• Get a braided line of about 12 inches. Take off the coating from the last two inches and make a small loop. Attach a boilie to the loop.
  • Make a knotless knot of about 6 wraps, ensuring that the boilie is centered across the hook bend.
  • Install shrink tube over the shank and hair
  • Tie the eight knot at the end of the rig, in order to add the lead. 
  • Balance the rig making use of warmed up putty and a blob. 

3. The Chod Rig

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The chod rig is not as popular as the two rigs that have been previously mentioned. It is however an efficient rig that can be used on almost any surface.

Short and stiff hook length is needed to set up a chod rig. 

  • Get a hook link and put it through the outer of the hook eye, by passing it through the inner. 
  • Attach the hook by using a knotless knot. Be sure to leave about three inches of hair, which you will attach rig rings onto. 
  • Pass the hair to the inner side of the hook eye through the outer.
  • To secure the ring, heat up the end of the line with a lighter. This will make a blob that will keep the rig ring secure. 
  • Finish up by tying a swivel to form a short hook link. Simply tie the eight knot to form a loop. 

4. The Multi Rig

YouTube video

This rig gets its name from the fact that is multi-purpose. A multi rig is regarded as a classic rig due to its reliability in every condition.

The versatility of multi rig makes it a must-have in your rig wallet. Below is a guide on how to make a multi rig. 

  • Form eight loop in one end of a braided line of 14 inches.
  • Form another eight loop at the other end of the line. Make sure that the loop is smaller than the first one.
  • Take off the coating at the end of the larger loop, up to about 3 inches.
  • Install a hook bead on the shank using a size 8 hook. Follow this by pulling the larger loop through the hook eye before placing a bait screw or swivel there.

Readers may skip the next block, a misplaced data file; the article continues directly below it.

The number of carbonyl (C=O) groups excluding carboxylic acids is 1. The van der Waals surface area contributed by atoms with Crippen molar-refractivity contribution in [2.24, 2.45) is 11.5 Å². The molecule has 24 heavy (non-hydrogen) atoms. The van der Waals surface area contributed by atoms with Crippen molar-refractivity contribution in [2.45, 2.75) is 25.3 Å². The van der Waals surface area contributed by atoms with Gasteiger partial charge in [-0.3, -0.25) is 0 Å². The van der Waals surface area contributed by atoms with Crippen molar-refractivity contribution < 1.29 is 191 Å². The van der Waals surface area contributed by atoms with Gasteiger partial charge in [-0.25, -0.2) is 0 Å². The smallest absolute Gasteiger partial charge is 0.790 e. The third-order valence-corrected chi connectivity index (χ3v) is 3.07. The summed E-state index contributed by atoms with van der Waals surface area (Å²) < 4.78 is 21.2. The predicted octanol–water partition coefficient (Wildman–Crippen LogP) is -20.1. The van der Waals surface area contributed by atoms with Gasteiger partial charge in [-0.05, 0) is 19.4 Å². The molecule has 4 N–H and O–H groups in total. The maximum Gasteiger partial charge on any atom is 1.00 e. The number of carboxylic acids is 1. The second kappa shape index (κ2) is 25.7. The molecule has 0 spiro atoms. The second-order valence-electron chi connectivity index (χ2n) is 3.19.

• After doing this, pull the larger loop over the end of the hook, before pulling it down to tighten it to the hook bead. 
  • Attach your bait to the swivel. Finish up by warming up some rig putty and adding it to the big loop. 

5. The Ronnie Rig

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Also known as the spinner rig, the ronnie rig is the best rig when it comes to freely rotating bait. This rig is great for use in areas with gravel or light weed. Below is a guide on how to make a ronnie rig. 

  • Get a braided line of about 8 inches long. Bend it in half, and put a rig ring over it. Proceed to pull the hook point through the bended end and down below the ring to the hook shank.
  • Pull the ends of the line through the hook eyes, making sure to take it from back to front. Create a knotless knot of about 6 to 8 wraps around the hook, using one end of the line. After doing this, pull the end through the hook eye once again, taking it from back to front.
  • Using a lighter, make a blob on the end of the line. Then install a shrink tube over the knot and the hook shank.
  • Tie a swivel to the other end of the line, making use of three granny knots. Then, install a shrink tube over the swivel as well.
  • Round up by adding a bait and hook length.

Making a ronnie rig can be tricky, so it is best to watch ronnie rig videos to perfect it. 


As a carp angler, it is important that you are able to make your own rigs. This is due to the change in fishing conditions all through the year.

The effectiveness of your rig is determined by your rig presentation, so it is essential that you use the suitable rigs for different terrains.

Always ensure to use the appropriate equipment and baits to guarantee the success of your fishing trip. 

Daniel O’Neill
Fishing Expert
Daniel specializes in fly, predator, and saltwater angling. He has practiced angling from a young age, quickly developing his knowledge of fishing fundamentals. His angling journey began in Ireland, primarily targeting rainbow trout on a fly rod. His passion for angling grew extensively as he ventured into other forms of fishing. He primarily targets freshwater and saltwater destinations in Ireland and the UK. His favorite catch to date was a 7lb / 3.6KG thick-lipped mullet from the Northern Irish coast—a prized fish to target on a fly rod. He is now the owner of DON Angling, a business that intends to inform and educate anglers on the best techniques, methods, and etiquette available.